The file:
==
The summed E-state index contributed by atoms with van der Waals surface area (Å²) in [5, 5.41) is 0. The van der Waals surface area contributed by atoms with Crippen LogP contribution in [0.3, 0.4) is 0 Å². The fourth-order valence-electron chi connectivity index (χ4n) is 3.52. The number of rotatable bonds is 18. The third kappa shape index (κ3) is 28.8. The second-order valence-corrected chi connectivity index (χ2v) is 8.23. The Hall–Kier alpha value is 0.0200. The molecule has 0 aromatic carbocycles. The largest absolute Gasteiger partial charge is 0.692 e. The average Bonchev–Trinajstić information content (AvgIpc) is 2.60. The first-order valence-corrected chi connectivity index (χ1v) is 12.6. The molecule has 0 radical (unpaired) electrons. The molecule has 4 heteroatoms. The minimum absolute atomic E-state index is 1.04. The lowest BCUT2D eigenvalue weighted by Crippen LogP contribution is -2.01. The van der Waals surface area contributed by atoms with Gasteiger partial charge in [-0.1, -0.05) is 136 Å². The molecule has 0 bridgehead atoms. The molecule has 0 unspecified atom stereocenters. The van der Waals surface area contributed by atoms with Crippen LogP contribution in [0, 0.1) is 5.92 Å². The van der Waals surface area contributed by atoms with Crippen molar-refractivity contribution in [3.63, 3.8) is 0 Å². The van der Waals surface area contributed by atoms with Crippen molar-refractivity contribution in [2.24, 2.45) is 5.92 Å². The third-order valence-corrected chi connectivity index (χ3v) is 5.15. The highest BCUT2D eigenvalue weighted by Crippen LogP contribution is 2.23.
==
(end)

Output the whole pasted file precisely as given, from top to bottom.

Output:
The summed E-state index contributed by atoms with van der Waals surface area (Å²) in [5, 5.41) is 0. The van der Waals surface area contributed by atoms with Crippen LogP contribution in [0.3, 0.4) is 0 Å². The fourth-order valence-electron chi connectivity index (χ4n) is 3.52. The number of rotatable bonds is 18. The third kappa shape index (κ3) is 28.8. The second-order valence-corrected chi connectivity index (χ2v) is 8.23. The Hall–Kier alpha value is 0.0200. The molecule has 0 aromatic carbocycles. The largest absolute Gasteiger partial charge is 0.692 e. The average Bonchev–Trinajstić information content (AvgIpc) is 2.60. The first-order valence-corrected chi connectivity index (χ1v) is 12.6. The molecule has 0 radical (unpaired) electrons. The molecule has 4 heteroatoms. The minimum absolute atomic E-state index is 1.04. The lowest BCUT2D eigenvalue weighted by Crippen LogP contribution is -2.01. The van der Waals surface area contributed by atoms with Gasteiger partial charge in [-0.1, -0.05) is 136 Å². The molecule has 0 bridgehead atoms. The molecule has 0 unspecified atom stereocenters. The van der Waals surface area contributed by atoms with Crippen LogP contribution in [0, 0.1) is 5.92 Å². The van der Waals surface area contributed by atoms with Crippen molar-refractivity contribution in [3.63, 3.8) is 0 Å². The van der Waals surface area contributed by atoms with Crippen molar-refractivity contribution in [2.24, 2.45) is 5.92 Å². The third-order valence-corrected chi connectivity index (χ3v) is 5.15. The highest BCUT2D eigenvalue weighted by Crippen LogP contribution is 2.23.